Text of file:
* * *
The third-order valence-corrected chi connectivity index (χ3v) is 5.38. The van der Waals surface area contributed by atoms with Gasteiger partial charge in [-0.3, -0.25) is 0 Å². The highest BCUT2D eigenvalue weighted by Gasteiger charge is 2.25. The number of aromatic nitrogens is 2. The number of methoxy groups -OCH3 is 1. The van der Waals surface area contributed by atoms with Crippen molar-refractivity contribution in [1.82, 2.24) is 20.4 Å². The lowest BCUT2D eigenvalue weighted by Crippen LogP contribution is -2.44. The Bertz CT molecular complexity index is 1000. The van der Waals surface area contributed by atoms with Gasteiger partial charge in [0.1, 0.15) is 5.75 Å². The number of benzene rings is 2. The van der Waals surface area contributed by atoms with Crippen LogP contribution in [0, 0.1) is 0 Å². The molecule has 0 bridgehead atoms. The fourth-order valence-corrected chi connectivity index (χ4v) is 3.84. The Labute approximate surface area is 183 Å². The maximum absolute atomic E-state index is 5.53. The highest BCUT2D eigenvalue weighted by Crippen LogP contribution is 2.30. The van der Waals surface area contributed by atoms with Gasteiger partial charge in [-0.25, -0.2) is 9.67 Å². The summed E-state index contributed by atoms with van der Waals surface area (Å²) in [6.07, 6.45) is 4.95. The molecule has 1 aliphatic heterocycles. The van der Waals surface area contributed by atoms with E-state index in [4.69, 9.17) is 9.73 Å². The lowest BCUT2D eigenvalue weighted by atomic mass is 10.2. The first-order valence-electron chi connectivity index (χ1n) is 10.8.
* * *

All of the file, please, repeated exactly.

The third-order valence-corrected chi connectivity index (χ3v) is 5.38. The van der Waals surface area contributed by atoms with Gasteiger partial charge in [-0.3, -0.25) is 0 Å². The highest BCUT2D eigenvalue weighted by Gasteiger charge is 2.25. The number of aromatic nitrogens is 2. The number of methoxy groups -OCH3 is 1. The van der Waals surface area contributed by atoms with Crippen molar-refractivity contribution in [1.82, 2.24) is 20.4 Å². The lowest BCUT2D eigenvalue weighted by Crippen LogP contribution is -2.44. The Bertz CT molecular complexity index is 1000. The van der Waals surface area contributed by atoms with Gasteiger partial charge in [0.1, 0.15) is 5.75 Å². The number of benzene rings is 2. The van der Waals surface area contributed by atoms with Crippen LogP contribution in [0, 0.1) is 0 Å². The molecule has 0 bridgehead atoms. The fourth-order valence-corrected chi connectivity index (χ4v) is 3.84. The Labute approximate surface area is 183 Å². The maximum absolute atomic E-state index is 5.53. The highest BCUT2D eigenvalue weighted by Crippen LogP contribution is 2.30. The van der Waals surface area contributed by atoms with Gasteiger partial charge in [-0.25, -0.2) is 9.67 Å². The summed E-state index contributed by atoms with van der Waals surface area (Å²) in [6.07, 6.45) is 4.95. The molecule has 1 aliphatic heterocycles. The van der Waals surface area contributed by atoms with E-state index in [4.69, 9.17) is 9.73 Å². The lowest BCUT2D eigenvalue weighted by atomic mass is 10.2. The first-order valence-electron chi connectivity index (χ1n) is 10.8.